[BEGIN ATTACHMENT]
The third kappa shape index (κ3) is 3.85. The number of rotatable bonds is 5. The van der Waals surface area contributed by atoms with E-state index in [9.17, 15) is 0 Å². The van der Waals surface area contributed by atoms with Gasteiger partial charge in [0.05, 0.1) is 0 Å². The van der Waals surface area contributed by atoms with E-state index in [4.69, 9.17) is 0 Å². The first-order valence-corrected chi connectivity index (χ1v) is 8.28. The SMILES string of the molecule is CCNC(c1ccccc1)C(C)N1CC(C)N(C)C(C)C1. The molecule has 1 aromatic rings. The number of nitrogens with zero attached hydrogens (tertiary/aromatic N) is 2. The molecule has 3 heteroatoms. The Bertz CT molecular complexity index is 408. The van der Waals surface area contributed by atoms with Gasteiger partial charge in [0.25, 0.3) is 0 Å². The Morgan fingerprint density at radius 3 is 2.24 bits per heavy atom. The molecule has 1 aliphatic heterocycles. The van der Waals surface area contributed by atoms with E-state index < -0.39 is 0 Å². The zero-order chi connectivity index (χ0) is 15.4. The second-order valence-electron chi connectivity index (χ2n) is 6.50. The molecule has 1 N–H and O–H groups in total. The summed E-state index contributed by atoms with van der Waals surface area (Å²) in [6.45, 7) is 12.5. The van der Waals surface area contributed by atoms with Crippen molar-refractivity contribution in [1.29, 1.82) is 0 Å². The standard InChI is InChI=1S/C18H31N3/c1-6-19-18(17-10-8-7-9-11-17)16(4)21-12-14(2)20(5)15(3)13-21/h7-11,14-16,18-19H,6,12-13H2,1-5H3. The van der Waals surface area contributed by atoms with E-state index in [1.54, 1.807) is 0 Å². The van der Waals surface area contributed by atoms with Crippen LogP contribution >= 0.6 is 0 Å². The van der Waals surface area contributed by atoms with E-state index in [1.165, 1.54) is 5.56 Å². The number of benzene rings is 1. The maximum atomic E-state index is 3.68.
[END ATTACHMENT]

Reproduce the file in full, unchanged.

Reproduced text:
The third kappa shape index (κ3) is 3.85. The number of rotatable bonds is 5. The van der Waals surface area contributed by atoms with E-state index in [9.17, 15) is 0 Å². The van der Waals surface area contributed by atoms with Gasteiger partial charge in [0.05, 0.1) is 0 Å². The van der Waals surface area contributed by atoms with E-state index in [4.69, 9.17) is 0 Å². The first-order valence-corrected chi connectivity index (χ1v) is 8.28. The SMILES string of the molecule is CCNC(c1ccccc1)C(C)N1CC(C)N(C)C(C)C1. The molecule has 1 aromatic rings. The number of nitrogens with zero attached hydrogens (tertiary/aromatic N) is 2. The molecule has 3 heteroatoms. The Bertz CT molecular complexity index is 408. The van der Waals surface area contributed by atoms with Gasteiger partial charge in [0.25, 0.3) is 0 Å². The Morgan fingerprint density at radius 3 is 2.24 bits per heavy atom. The molecule has 1 aliphatic heterocycles. The van der Waals surface area contributed by atoms with E-state index < -0.39 is 0 Å². The zero-order chi connectivity index (χ0) is 15.4. The second-order valence-electron chi connectivity index (χ2n) is 6.50. The molecule has 1 N–H and O–H groups in total. The summed E-state index contributed by atoms with van der Waals surface area (Å²) in [6.45, 7) is 12.5. The van der Waals surface area contributed by atoms with Crippen molar-refractivity contribution in [1.29, 1.82) is 0 Å². The standard InChI is InChI=1S/C18H31N3/c1-6-19-18(17-10-8-7-9-11-17)16(4)21-12-14(2)20(5)15(3)13-21/h7-11,14-16,18-19H,6,12-13H2,1-5H3. The van der Waals surface area contributed by atoms with E-state index in [1.54, 1.807) is 0 Å². The van der Waals surface area contributed by atoms with Crippen LogP contribution >= 0.6 is 0 Å². The van der Waals surface area contributed by atoms with E-state index in [1.165, 1.54) is 5.56 Å². The number of benzene rings is 1. The maximum atomic E-state index is 3.68.